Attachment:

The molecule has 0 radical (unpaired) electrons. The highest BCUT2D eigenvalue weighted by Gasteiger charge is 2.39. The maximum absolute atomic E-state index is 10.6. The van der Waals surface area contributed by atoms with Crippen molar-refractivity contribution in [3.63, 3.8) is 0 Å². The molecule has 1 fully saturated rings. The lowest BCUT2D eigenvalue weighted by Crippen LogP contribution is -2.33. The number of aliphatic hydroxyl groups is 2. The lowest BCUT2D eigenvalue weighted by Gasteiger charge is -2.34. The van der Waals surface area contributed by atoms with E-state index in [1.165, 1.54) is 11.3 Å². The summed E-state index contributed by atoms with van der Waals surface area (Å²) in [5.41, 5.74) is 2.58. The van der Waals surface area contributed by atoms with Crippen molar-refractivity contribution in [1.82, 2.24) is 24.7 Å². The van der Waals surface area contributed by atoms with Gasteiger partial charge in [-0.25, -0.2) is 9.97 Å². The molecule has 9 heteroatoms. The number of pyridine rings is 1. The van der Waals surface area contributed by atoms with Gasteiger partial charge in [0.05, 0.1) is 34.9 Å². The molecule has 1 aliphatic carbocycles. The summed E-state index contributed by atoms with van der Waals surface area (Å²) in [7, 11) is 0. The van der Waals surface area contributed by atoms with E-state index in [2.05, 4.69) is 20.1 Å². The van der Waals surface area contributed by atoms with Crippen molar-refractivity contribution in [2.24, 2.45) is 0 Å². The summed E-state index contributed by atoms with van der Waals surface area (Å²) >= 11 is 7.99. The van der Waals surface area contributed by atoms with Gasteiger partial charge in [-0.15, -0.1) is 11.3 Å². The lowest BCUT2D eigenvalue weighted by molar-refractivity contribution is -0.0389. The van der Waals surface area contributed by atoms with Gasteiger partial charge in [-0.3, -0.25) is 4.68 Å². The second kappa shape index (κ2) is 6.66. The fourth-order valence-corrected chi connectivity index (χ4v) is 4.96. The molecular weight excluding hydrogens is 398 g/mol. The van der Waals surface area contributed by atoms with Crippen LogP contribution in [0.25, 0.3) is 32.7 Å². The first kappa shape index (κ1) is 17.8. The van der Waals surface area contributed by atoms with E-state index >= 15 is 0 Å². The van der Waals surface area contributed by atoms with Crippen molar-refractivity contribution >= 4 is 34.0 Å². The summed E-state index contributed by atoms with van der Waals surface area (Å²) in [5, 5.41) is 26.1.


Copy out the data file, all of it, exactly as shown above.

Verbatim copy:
The molecule has 0 radical (unpaired) electrons. The highest BCUT2D eigenvalue weighted by Gasteiger charge is 2.39. The maximum absolute atomic E-state index is 10.6. The van der Waals surface area contributed by atoms with Crippen molar-refractivity contribution in [3.63, 3.8) is 0 Å². The molecule has 1 fully saturated rings. The lowest BCUT2D eigenvalue weighted by Crippen LogP contribution is -2.33. The number of aliphatic hydroxyl groups is 2. The lowest BCUT2D eigenvalue weighted by Gasteiger charge is -2.34. The van der Waals surface area contributed by atoms with E-state index in [1.165, 1.54) is 11.3 Å². The summed E-state index contributed by atoms with van der Waals surface area (Å²) in [5.41, 5.74) is 2.58. The van der Waals surface area contributed by atoms with Crippen molar-refractivity contribution in [1.82, 2.24) is 24.7 Å². The van der Waals surface area contributed by atoms with Gasteiger partial charge in [-0.25, -0.2) is 9.97 Å². The molecule has 9 heteroatoms. The number of pyridine rings is 1. The van der Waals surface area contributed by atoms with Gasteiger partial charge in [0.05, 0.1) is 34.9 Å². The molecule has 1 aliphatic carbocycles. The summed E-state index contributed by atoms with van der Waals surface area (Å²) in [7, 11) is 0. The van der Waals surface area contributed by atoms with E-state index in [2.05, 4.69) is 20.1 Å². The van der Waals surface area contributed by atoms with Crippen molar-refractivity contribution in [2.24, 2.45) is 0 Å². The summed E-state index contributed by atoms with van der Waals surface area (Å²) >= 11 is 7.99. The van der Waals surface area contributed by atoms with Gasteiger partial charge in [-0.15, -0.1) is 11.3 Å². The lowest BCUT2D eigenvalue weighted by molar-refractivity contribution is -0.0389. The van der Waals surface area contributed by atoms with Gasteiger partial charge in [-0.3, -0.25) is 4.68 Å². The second kappa shape index (κ2) is 6.66. The fourth-order valence-corrected chi connectivity index (χ4v) is 4.96. The molecular weight excluding hydrogens is 398 g/mol. The van der Waals surface area contributed by atoms with Crippen LogP contribution in [0.25, 0.3) is 32.7 Å². The first kappa shape index (κ1) is 17.8. The van der Waals surface area contributed by atoms with E-state index >= 15 is 0 Å². The van der Waals surface area contributed by atoms with Crippen molar-refractivity contribution >= 4 is 34.0 Å². The summed E-state index contributed by atoms with van der Waals surface area (Å²) in [5, 5.41) is 26.1.